Sedgwick has written a parallel biography of two prominent figures from the Federalist era whose lives came together on the dueling ground. I have always been interested in Alexander Hamilton and have read most of the biographies about him. Hamilton was the chief aide to George Washington during the American Revolution and author of most of the Federalist Papers. He was the first secretary of the Treasury. Aaron Burr was a prominent attorney and was Vice President under Thomas Jefferson. I found it most interesting to be able to compare the two men’s lives side by side; I feel as if I have a better understanding of the two men.

Sedgwick goes into the emotional and psychological makeup of the pair. The author presents evenhanded and insightful profiles of the two men. He states that Hamilton was hyperactive and produced volumes of work and had an intense devotion to the Federalist cause. Burr was a brooding and libidinous and tended to communicate in code. Sedgwick states he was inspired by Gore Vidal’s novel “Burr” (1973). The book is well written and meticulously researched. Sedgwick is a great storyteller therefore the book reads almost like a novel.

Sedgwick wrote about his own famous family in his book “In My Blood” (2007) from the revolutionary era of Theodore Sedgwick to modern day actress Kyra Sedgwick. P. J. Ochlan did a good job narrating the book. The book is fairly long at about 18 hours.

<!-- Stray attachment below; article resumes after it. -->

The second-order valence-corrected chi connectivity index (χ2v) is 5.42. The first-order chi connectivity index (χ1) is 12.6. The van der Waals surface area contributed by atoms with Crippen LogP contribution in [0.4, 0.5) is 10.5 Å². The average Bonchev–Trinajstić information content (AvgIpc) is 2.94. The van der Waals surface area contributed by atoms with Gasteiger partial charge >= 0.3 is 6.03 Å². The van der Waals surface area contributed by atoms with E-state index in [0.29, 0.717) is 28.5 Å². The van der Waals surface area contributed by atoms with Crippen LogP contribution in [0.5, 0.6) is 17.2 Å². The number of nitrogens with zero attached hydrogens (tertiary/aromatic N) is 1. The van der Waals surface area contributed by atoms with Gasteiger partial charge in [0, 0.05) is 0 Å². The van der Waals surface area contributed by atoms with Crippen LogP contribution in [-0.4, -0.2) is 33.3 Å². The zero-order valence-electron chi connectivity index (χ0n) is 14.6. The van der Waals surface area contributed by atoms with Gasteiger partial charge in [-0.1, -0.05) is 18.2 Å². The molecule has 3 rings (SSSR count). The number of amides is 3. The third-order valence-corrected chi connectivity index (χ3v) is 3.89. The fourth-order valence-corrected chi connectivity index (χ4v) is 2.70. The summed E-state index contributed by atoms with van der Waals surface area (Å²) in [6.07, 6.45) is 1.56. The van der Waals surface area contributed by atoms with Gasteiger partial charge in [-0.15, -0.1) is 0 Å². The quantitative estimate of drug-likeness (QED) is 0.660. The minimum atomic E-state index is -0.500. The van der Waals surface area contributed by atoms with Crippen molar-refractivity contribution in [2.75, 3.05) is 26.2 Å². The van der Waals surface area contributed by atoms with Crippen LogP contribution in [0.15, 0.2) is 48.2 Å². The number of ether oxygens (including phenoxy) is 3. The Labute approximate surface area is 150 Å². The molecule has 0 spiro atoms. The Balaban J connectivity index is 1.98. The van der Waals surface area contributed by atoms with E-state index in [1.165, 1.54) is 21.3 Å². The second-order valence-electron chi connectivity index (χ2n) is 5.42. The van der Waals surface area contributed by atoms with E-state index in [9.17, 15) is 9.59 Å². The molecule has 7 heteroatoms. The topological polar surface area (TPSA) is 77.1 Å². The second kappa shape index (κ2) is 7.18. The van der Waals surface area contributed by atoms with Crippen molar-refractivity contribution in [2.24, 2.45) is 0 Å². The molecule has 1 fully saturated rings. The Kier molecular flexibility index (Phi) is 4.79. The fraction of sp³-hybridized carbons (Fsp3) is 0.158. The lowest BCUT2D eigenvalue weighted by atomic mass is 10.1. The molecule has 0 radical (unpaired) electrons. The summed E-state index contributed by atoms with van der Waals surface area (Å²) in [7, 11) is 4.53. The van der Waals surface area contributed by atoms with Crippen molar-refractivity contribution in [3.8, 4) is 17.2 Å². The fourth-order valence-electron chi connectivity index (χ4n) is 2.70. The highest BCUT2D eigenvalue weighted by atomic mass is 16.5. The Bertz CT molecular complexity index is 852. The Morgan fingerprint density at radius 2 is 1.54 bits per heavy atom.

17 of 19 people found this review helpful

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    5 out of 5 stars
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History comes alive!

Call Bo I knew a lot about the duel didn't know a lot about the events that ran up to it nor did I know what happened to Burr after the death of Hamilton so I really appreciated this in depth well researched history. I hated the narrators voice he sounded like a voiceover commercial.

2 of 3 people found this review helpful

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    4 out of 5 stars
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    2 out of 5 stars
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    4 out of 5 stars

Not Just A Duel